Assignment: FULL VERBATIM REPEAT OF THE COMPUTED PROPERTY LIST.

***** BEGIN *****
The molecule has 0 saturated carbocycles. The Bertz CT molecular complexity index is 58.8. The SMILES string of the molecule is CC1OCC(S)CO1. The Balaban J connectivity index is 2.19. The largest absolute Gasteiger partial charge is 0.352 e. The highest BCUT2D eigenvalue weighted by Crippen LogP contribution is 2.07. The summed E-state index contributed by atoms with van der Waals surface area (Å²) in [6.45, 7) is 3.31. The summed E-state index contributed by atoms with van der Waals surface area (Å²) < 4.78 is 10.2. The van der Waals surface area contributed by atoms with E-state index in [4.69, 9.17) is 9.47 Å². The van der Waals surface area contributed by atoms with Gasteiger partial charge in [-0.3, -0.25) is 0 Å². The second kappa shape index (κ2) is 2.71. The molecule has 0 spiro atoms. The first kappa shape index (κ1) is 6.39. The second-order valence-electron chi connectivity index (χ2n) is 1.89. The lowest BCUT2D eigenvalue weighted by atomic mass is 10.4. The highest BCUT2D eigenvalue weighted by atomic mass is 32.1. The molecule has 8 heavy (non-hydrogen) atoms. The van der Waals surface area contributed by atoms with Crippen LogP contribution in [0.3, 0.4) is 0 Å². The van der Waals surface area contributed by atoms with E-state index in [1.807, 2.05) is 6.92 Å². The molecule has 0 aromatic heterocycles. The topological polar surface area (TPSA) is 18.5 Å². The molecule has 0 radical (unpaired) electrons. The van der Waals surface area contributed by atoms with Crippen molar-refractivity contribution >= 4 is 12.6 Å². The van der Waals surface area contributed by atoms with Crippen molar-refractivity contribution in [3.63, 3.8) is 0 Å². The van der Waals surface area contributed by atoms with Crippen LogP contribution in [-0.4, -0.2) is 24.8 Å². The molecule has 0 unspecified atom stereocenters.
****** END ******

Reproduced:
The molecule has 0 saturated carbocycles. The Bertz CT molecular complexity index is 58.8. The SMILES string of the molecule is CC1OCC(S)CO1. The Balaban J connectivity index is 2.19. The largest absolute Gasteiger partial charge is 0.352 e. The highest BCUT2D eigenvalue weighted by Crippen LogP contribution is 2.07. The summed E-state index contributed by atoms with van der Waals surface area (Å²) in [6.45, 7) is 3.31. The summed E-state index contributed by atoms with van der Waals surface area (Å²) < 4.78 is 10.2. The van der Waals surface area contributed by atoms with E-state index in [4.69, 9.17) is 9.47 Å². The van der Waals surface area contributed by atoms with Gasteiger partial charge in [-0.3, -0.25) is 0 Å². The second kappa shape index (κ2) is 2.71. The molecule has 0 spiro atoms. The first kappa shape index (κ1) is 6.39. The second-order valence-electron chi connectivity index (χ2n) is 1.89. The lowest BCUT2D eigenvalue weighted by atomic mass is 10.4. The highest BCUT2D eigenvalue weighted by atomic mass is 32.1. The molecule has 8 heavy (non-hydrogen) atoms. The van der Waals surface area contributed by atoms with Crippen LogP contribution in [0.3, 0.4) is 0 Å². The van der Waals surface area contributed by atoms with E-state index in [1.807, 2.05) is 6.92 Å². The molecule has 0 aromatic heterocycles. The topological polar surface area (TPSA) is 18.5 Å². The molecule has 0 radical (unpaired) electrons. The van der Waals surface area contributed by atoms with Crippen molar-refractivity contribution >= 4 is 12.6 Å². The van der Waals surface area contributed by atoms with Crippen molar-refractivity contribution in [3.63, 3.8) is 0 Å². The van der Waals surface area contributed by atoms with Crippen LogP contribution in [-0.4, -0.2) is 24.8 Å². The molecule has 0 unspecified atom stereocenters.